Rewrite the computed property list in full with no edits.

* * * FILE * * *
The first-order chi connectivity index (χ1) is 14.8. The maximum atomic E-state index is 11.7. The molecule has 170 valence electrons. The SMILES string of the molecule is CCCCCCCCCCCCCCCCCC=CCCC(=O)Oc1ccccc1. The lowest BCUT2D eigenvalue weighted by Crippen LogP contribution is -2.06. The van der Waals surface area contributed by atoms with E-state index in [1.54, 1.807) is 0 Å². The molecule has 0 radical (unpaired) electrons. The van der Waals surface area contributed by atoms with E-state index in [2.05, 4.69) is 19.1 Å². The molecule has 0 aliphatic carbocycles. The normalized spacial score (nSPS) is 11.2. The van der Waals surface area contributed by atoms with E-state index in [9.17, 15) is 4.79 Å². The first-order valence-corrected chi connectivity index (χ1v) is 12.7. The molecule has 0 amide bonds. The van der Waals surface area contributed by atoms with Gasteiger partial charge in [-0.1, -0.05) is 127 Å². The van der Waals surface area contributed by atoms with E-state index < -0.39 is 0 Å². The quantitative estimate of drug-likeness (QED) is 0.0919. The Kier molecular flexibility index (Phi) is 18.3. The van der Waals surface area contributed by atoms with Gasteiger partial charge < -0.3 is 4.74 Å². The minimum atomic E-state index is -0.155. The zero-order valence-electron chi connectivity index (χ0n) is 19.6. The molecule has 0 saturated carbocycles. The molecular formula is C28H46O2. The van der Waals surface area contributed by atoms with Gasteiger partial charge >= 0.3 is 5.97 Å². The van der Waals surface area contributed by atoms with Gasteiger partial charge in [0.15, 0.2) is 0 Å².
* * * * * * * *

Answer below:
The first-order chi connectivity index (χ1) is 14.8. The maximum atomic E-state index is 11.7. The molecule has 170 valence electrons. The SMILES string of the molecule is CCCCCCCCCCCCCCCCCC=CCCC(=O)Oc1ccccc1. The lowest BCUT2D eigenvalue weighted by Crippen LogP contribution is -2.06. The van der Waals surface area contributed by atoms with E-state index in [1.54, 1.807) is 0 Å². The molecule has 0 radical (unpaired) electrons. The van der Waals surface area contributed by atoms with E-state index in [2.05, 4.69) is 19.1 Å². The molecule has 0 aliphatic carbocycles. The normalized spacial score (nSPS) is 11.2. The van der Waals surface area contributed by atoms with E-state index in [9.17, 15) is 4.79 Å². The first-order valence-corrected chi connectivity index (χ1v) is 12.7. The molecule has 0 amide bonds. The van der Waals surface area contributed by atoms with Gasteiger partial charge in [-0.1, -0.05) is 127 Å². The van der Waals surface area contributed by atoms with E-state index < -0.39 is 0 Å². The quantitative estimate of drug-likeness (QED) is 0.0919. The Kier molecular flexibility index (Phi) is 18.3. The van der Waals surface area contributed by atoms with Gasteiger partial charge < -0.3 is 4.74 Å². The minimum atomic E-state index is -0.155. The zero-order valence-electron chi connectivity index (χ0n) is 19.6. The molecule has 0 saturated carbocycles. The molecular formula is C28H46O2. The van der Waals surface area contributed by atoms with Gasteiger partial charge >= 0.3 is 5.97 Å². The van der Waals surface area contributed by atoms with Gasteiger partial charge in [0.15, 0.2) is 0 Å².